});
Contributor

matthewp commented Feb 20, 2017

For:

A newline delimited JSON writer and parser.

I think we can use njdson instead. As long as your db library can provide streams (or you can turn them into streams) you can do:

app.get('/todos.ndjson', function(request, response){
  db.query('select * from foo')
    .pipe(ndjson.serialize())
    .pipe(response);
});

@chasenlehara chasenlehara changed the title from Proposal: Stream-able apps to Proposal: Streamable apps Feb 24, 2017

@Xuefeng-Zhu

This comment has been minimized.

Show comment
Hide comment
@Xuefeng-Zhu

Xuefeng-Zhu Feb 25, 2017

@justinbmeyer Talk to on HackIllinois. It seems that what the project is trying to do is server push, which is implemented in http2 standard

https://www.igvita.com/2013/06/12/innovating-with-http-2.0-server-push/

@justinbmeyer Talk to on HackIllinois. It seems that what the project is trying to do is server push, which is implemented in http2 standard

https://www.igvita.com/2013/06/12/innovating-with-http-2.0-server-push/

@justinbmeyer

This comment has been minimized.

Show comment
Hide comment
@justinbmeyer

justinbmeyer Feb 25, 2017

Contributor
Contributor

justinbmeyer commented Feb 25, 2017

@justinbmeyer

This comment has been minimized.

Show comment
Hide comment
Contributor

justinbmeyer commented Feb 26, 2017

cursor_and_v5_key

@leoj3n

This comment has been minimized.

Show comment
Hide comment
@leoj3n

leoj3n Mar 1, 2017

Contributor

This, is a fine idea.

Is my understanding correct, that SSR is what enables this to work, and it would not be possible without the SSR brokering the transaction? In that case, it makes using SSR that much more convincing. I don't see why this should cause a problem with javascript spidering search engines, but if it did I would imagine the solution could be a trigger offered by the likes of Google, that allows you to tell the engine your page is now complete; not sure if that exists or is necessary though, and maybe I'm overthinking it.

Contributor

leoj3n commented Mar 1, 2017

This, is a fine idea.

Is my understanding correct, that SSR is what enables this to work, and it would not be possible without the SSR brokering the transaction? In that case, it makes using SSR that much more convincing. I don't see why this should cause a problem with javascript spidering search engines, but if it did I would imagine the solution could be a trigger offered by the likes of Google, that allows you to tell the engine your page is now complete; not sure if that exists or is necessary though, and maybe I'm overthinking it.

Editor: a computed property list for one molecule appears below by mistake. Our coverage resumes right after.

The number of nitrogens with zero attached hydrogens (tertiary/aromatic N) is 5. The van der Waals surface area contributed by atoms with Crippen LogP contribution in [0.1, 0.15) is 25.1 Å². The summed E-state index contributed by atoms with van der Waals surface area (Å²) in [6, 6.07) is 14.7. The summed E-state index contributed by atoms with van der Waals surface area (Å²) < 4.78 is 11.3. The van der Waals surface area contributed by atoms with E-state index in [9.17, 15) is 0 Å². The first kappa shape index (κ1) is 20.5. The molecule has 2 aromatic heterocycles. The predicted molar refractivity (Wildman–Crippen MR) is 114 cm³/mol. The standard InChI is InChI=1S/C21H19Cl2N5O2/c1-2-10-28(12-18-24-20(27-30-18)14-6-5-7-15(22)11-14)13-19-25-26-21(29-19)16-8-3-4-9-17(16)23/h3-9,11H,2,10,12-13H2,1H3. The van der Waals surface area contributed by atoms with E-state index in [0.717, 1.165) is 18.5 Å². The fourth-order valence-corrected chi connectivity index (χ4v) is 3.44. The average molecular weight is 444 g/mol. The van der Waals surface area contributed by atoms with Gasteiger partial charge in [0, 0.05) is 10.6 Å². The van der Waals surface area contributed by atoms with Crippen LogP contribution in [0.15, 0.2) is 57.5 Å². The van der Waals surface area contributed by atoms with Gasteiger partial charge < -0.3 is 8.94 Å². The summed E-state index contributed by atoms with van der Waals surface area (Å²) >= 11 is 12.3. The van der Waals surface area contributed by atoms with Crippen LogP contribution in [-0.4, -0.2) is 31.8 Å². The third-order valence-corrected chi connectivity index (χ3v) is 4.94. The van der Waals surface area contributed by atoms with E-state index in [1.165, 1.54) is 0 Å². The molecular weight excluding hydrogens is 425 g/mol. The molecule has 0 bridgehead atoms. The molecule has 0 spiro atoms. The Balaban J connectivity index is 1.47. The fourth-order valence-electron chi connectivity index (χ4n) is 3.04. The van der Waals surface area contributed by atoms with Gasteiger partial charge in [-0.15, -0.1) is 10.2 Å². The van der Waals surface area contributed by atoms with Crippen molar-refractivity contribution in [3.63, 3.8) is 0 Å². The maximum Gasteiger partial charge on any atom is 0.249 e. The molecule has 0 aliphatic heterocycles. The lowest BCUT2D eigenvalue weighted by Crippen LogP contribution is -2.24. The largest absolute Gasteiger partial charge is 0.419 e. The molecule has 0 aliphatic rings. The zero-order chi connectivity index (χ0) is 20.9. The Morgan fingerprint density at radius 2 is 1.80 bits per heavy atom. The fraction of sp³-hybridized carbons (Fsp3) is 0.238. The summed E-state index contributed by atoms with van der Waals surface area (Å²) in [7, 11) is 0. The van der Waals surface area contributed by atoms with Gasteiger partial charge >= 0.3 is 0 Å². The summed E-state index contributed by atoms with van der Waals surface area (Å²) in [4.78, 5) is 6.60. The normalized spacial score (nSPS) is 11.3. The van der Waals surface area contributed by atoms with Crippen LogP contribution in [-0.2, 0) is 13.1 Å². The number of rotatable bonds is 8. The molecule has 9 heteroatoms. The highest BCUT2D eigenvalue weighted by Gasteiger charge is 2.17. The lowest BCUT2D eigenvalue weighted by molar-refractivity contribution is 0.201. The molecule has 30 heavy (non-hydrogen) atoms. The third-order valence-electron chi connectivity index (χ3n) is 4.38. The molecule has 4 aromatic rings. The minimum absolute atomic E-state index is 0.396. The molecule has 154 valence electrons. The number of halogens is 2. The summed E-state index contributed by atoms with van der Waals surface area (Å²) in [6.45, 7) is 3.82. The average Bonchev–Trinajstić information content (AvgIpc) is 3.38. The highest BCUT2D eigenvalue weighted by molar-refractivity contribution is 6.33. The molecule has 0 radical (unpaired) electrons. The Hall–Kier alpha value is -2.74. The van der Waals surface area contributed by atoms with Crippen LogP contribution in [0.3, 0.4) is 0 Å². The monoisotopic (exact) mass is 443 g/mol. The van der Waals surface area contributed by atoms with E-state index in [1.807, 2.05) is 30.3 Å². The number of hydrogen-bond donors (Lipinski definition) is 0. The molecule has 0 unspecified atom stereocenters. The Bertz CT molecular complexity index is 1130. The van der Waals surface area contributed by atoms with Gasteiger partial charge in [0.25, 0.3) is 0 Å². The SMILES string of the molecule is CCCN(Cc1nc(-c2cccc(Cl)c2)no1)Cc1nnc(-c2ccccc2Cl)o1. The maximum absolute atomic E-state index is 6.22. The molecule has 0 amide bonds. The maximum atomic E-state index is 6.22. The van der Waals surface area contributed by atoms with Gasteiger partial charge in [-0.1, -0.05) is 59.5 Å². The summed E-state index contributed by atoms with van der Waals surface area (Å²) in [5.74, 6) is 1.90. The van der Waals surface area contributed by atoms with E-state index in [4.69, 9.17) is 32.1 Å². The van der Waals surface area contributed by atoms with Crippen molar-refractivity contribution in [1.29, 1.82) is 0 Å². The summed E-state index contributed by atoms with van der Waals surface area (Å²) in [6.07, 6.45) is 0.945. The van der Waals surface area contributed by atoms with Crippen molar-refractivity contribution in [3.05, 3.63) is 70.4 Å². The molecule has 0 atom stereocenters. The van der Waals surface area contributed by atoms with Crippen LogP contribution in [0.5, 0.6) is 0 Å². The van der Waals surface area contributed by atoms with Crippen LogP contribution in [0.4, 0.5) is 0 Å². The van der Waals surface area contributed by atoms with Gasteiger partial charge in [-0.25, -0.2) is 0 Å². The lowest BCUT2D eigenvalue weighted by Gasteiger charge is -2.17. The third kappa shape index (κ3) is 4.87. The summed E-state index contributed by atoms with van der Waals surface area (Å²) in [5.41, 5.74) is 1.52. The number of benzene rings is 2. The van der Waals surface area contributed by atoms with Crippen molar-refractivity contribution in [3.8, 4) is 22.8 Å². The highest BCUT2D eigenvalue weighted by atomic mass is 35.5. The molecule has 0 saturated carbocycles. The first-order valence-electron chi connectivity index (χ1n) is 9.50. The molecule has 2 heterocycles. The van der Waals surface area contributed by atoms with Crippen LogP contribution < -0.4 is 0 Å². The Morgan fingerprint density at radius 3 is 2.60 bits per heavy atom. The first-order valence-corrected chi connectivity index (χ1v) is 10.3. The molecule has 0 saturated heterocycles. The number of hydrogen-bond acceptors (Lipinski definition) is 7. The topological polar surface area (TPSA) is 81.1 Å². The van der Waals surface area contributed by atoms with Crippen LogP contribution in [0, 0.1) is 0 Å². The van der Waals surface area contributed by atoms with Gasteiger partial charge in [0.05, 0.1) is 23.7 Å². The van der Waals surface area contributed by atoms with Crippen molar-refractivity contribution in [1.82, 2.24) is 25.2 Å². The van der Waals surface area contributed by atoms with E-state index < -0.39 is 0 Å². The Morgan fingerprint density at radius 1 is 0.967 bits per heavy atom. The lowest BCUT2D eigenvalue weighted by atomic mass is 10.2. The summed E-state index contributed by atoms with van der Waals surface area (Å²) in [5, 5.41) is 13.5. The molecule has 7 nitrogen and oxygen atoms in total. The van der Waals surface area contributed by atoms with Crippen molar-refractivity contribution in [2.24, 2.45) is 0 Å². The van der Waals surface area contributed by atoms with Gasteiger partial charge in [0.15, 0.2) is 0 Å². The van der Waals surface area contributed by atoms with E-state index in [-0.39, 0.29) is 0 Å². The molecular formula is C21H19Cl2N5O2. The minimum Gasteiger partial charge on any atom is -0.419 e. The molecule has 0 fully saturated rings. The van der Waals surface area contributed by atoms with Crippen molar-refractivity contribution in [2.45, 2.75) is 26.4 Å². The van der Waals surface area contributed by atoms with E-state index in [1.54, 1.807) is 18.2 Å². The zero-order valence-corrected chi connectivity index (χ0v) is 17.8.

@matthewp

This comment has been minimized.

Show comment
Hide comment
@matthewp

matthewp Mar 1, 2017

Contributor

@leoj3n There are 2 parts. One is streaming SSR. The other is streaming API requests. The latter does not require that you use SSR. It will be available as a can-connect plugin (can-connect-ndjson) that can be used with any can project. Server rendered or not.

Contributor

matthewp commented Mar 1, 2017

@leoj3n There are 2 parts. One is streaming SSR. The other is streaming API requests. The latter does not require that you use SSR. It will be available as a can-connect plugin (can-connect-ndjson) that can be used with any can project. Server rendered or not.

@justinbmeyer

This comment has been minimized.

Show comment
Hide comment
@justinbmeyer

justinbmeyer Mar 1, 2017

Contributor

@leoj3n google (or anything consuming the http response) would know to wait until the response is complete anyway.

Contributor

justinbmeyer commented Mar 1, 2017

@leoj3n google (or anything consuming the http response) would know to wait until the response is complete anyway.

@leoj3n

This comment has been minimized.

Show comment
Hide comment
@leoj3n

leoj3n Mar 1, 2017

Contributor

That is so cool. Very elegant. I am going to have to play with this, and possibly rig up an objective speed comparison test.

Contributor

leoj3n commented Mar 1, 2017

That is so cool. Very elegant. I am going to have to play with this, and possibly rig up an objective speed comparison test.

@matthewp

This comment has been minimized.

Show comment
Hide comment
@matthewp

matthewp Apr 24, 2017

Contributor

For a demo I would have something with 1) A header 2) A sidebar 3) A list of something (search results is a good candidate since search queries are usually slower)

We could slow down the query so that you can see the header and styles being applied, the sidebar showing up, and then the results appending.

This is for SSR. Client-side streaming might have a better demo for it (although I think this isn't a bad one for that either).

Contributor

matthewp commented Apr 24, 2017

For a demo I would have something with 1) A header 2) A sidebar 3) A list of something (search results is a good candidate since search queries are usually slower)

We could slow down the query so that you can see the header and styles being applied, the sidebar showing up, and then the results appending.

This is for SSR. Client-side streaming might have a better demo for it (although I think this isn't a bad one for that either).

@matthewp

This comment has been minimized.

Show comment
Hide comment
@matthewp

matthewp May 10, 2017

Contributor